On 29 July 2015, a distress beacon associated with a 4WD hire vehicle with three German tourists on board was detected in the vicinity of the Gibb River Road, Western Australia. An aircraft from Broome was tasked by us for a beacon homing and Western Australia Police were requested to initiate checks along the Gibb River Road.
Police located an upturned vehicle and medical assistance was provided to the occupants to treat a broken arm and other minor injuries suffered in the roll over.
Light helicopter crash—VH-JEW, Pilbara, WA
29 July 2015
We conducted a wide area search for an overdue single seat CH7 light kit helicopter VH-JEW in the Pilbara on Wednesday 29 July 2015. We were advised by Port Hedland Police late on Tuesday evening that the pilot, a 62-year-old male, and his aircraft had not arrived as expected at Roy Hill Station (290 kilometres SSE of Port Hedland, WA). Our Perth-based Dornier was tasked to respond and flew from Perth to the vicinity of Roy Hill Station to conduct an electronic and night vision search of the planned route of the helicopter.
With assistance from Western Australia Police, checks were also undertaken of the pilot’s mobile telephone. Information indicated that the last ‘ping’ from the pilot’s phone was received at the Roy Hill Station mobile phone tower after sunset on the evening of 28 July. Analysis of terrain and its impact on line of sight meant that the pilot’s position was within 30 kilometres of his planned destination.
A wide area search commenced on Wednesday 29 July using the Dornier and eight locally-based mustering helicopters operating from Roy Hill Station. Search activity continued throughout the day until search aircraft located the wreckage of VH-JEW late in the afternoon approximately 15 kilometres on the inbound GPS track to Roy Hill Station. A rescue helicopter sent to the crash site reported the pilot as deceased.
Crash landing—Cessna 210 VH-ERU, Cue Meekatharra, WA
1 August 2015
Late on the evening of 1 August 2015 Western Australia Police advised us that they were responding to an aircraft crash in the Cue Meekatharra area that had occurred approximately 12 hours earlier at around midday (AWST time). The pilot of the aircraft contacted a friend to find him who subsequently contacted police late in the evening after not being able to locate the crashed aircraft.
At the request of Western Australia Police, we tasked the Perth-based Dornier to support police and volunteer ground searches on 2 August 2015. A number of attempts to ‘text’ the pilot proved unsuccessful and weather conditions hampered search operations. Just before sunrise on 2 August the missing person texted police to indicate he could hear the AMSA Dornier in his vicinity. The Dornier was subsequently able to locate the missing person just before 10am (AWST time).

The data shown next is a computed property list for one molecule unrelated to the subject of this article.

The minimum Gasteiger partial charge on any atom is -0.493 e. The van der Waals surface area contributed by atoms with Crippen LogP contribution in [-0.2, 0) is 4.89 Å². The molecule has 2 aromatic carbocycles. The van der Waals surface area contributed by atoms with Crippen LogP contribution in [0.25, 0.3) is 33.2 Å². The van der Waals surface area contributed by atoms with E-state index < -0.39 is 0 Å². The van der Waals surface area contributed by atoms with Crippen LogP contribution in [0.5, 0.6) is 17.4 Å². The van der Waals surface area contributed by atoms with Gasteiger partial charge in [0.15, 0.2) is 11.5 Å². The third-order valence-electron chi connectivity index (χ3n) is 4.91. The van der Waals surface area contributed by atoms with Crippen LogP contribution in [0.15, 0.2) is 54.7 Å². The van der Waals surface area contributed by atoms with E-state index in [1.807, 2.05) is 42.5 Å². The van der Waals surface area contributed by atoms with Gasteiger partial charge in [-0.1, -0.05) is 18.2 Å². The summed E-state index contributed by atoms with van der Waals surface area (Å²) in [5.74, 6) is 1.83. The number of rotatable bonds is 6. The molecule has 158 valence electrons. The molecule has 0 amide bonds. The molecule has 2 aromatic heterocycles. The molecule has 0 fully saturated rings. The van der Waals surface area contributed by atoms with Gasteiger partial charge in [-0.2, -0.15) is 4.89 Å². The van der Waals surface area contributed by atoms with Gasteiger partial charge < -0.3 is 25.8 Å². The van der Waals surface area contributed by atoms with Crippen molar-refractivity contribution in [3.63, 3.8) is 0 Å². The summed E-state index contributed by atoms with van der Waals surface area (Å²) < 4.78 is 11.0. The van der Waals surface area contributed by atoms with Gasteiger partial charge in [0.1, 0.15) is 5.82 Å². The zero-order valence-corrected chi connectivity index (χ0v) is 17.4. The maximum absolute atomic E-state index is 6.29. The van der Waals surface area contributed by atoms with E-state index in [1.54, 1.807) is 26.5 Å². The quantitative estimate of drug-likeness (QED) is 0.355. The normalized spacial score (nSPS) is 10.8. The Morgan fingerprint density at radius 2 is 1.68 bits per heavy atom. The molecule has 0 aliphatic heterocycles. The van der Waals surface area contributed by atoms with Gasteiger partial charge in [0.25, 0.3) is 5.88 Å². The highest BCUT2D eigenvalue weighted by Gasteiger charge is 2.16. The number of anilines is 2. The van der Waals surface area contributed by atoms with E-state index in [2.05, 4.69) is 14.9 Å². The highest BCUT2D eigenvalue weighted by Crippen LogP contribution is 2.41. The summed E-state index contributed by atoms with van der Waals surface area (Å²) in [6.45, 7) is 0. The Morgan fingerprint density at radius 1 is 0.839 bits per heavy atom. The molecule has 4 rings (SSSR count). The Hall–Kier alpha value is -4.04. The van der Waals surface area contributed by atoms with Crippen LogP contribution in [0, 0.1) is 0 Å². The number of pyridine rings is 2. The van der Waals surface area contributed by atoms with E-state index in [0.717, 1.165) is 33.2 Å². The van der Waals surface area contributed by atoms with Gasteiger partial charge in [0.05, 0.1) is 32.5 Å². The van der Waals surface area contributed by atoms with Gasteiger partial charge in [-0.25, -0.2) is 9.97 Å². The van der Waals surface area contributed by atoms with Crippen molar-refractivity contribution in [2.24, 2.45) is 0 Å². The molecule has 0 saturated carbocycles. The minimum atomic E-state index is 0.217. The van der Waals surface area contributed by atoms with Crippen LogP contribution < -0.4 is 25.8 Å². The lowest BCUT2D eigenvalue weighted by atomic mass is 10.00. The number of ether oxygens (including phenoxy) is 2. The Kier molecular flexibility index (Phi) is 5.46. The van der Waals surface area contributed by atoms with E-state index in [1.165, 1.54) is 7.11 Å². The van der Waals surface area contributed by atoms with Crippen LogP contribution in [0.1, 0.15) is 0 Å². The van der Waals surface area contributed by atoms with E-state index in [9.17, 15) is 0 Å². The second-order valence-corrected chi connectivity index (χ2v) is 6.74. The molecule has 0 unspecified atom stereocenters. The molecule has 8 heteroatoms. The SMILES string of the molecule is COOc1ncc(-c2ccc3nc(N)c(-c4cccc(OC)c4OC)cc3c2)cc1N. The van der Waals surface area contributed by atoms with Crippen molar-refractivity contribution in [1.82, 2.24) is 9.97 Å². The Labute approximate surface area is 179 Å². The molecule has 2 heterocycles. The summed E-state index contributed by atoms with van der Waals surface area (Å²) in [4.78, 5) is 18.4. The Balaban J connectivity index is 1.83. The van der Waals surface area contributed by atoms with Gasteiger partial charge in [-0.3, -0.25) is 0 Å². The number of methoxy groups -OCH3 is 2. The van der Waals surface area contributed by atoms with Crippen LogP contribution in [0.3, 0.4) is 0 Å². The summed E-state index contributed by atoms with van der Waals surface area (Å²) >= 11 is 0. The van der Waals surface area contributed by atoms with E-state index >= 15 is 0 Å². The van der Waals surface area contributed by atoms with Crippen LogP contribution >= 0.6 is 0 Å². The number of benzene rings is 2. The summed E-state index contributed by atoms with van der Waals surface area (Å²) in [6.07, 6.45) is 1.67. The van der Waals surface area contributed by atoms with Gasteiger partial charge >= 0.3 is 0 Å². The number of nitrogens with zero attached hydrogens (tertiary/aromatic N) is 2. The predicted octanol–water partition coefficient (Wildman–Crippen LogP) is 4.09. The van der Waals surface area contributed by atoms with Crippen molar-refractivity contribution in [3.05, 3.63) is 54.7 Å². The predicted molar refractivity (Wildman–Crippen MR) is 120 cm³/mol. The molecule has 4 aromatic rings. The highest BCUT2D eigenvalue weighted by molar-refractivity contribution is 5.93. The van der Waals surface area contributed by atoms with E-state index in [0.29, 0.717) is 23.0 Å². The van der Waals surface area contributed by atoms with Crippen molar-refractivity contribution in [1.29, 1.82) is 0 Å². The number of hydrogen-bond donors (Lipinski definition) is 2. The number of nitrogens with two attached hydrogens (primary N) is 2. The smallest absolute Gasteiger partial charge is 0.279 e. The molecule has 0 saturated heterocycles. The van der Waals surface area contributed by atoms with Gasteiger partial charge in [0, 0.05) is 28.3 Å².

Aircraft crash—Cessna 172, Landor, WA
3 October 2015
On the morning of Saturday 3 October 2015, we detected an emergency beacon registered to VH-PHV, a Cessna 172 light aircraft in the vicinity of Landor, central Western Australia. Emergency contacts associated with the registered beacon advised that the pilot was en route to the Landor races. We diverted a Royal Flying Doctor Service aircraft to the beacon position where the wreckage of the aircraft was located.
A rescue helicopter from Heliwest Pty Ltd was tasked to the accident scene and located the pilot safe, having only suffered mild bumps and bruises during the crash. The pilot was later transported to Mount Tom Price hospital for observation.
Distress beacon activation—Piper Chieftain N614HR Bankstown, NSW
27 October 2015
A United States of America coded aviation distress beacon registered to a Piper Chieftain aircraft N614HR was detected by satellite in southern New South Wales on 27 October 2015. We conducted extensive enquiries which revealed that the aircraft had been broken up for spare parts following a crash in the United States in 2014. Approximately five hours after the initial activation the location of the distress beacon was resolved to Bankstown, NSW.
Ground searches located the distress beacon (still attached to the original aircraft fuselage) in a shipping container full of recycled aircraft parts at Bankstown aerodrome.
Eurocopter crash—Watagans National Park, NSW
9 November 2015
Early in the morning on 9 November 2015, Brisbane Air Traffic Control notified us that a Eurocopter EC 135 helicopter VH-GKK with three people on board had been reported overdue. The helicopter departed from Breeza (central NSW) on Saturday afternoon bound for Sydney’s northern beaches but failed to arrive.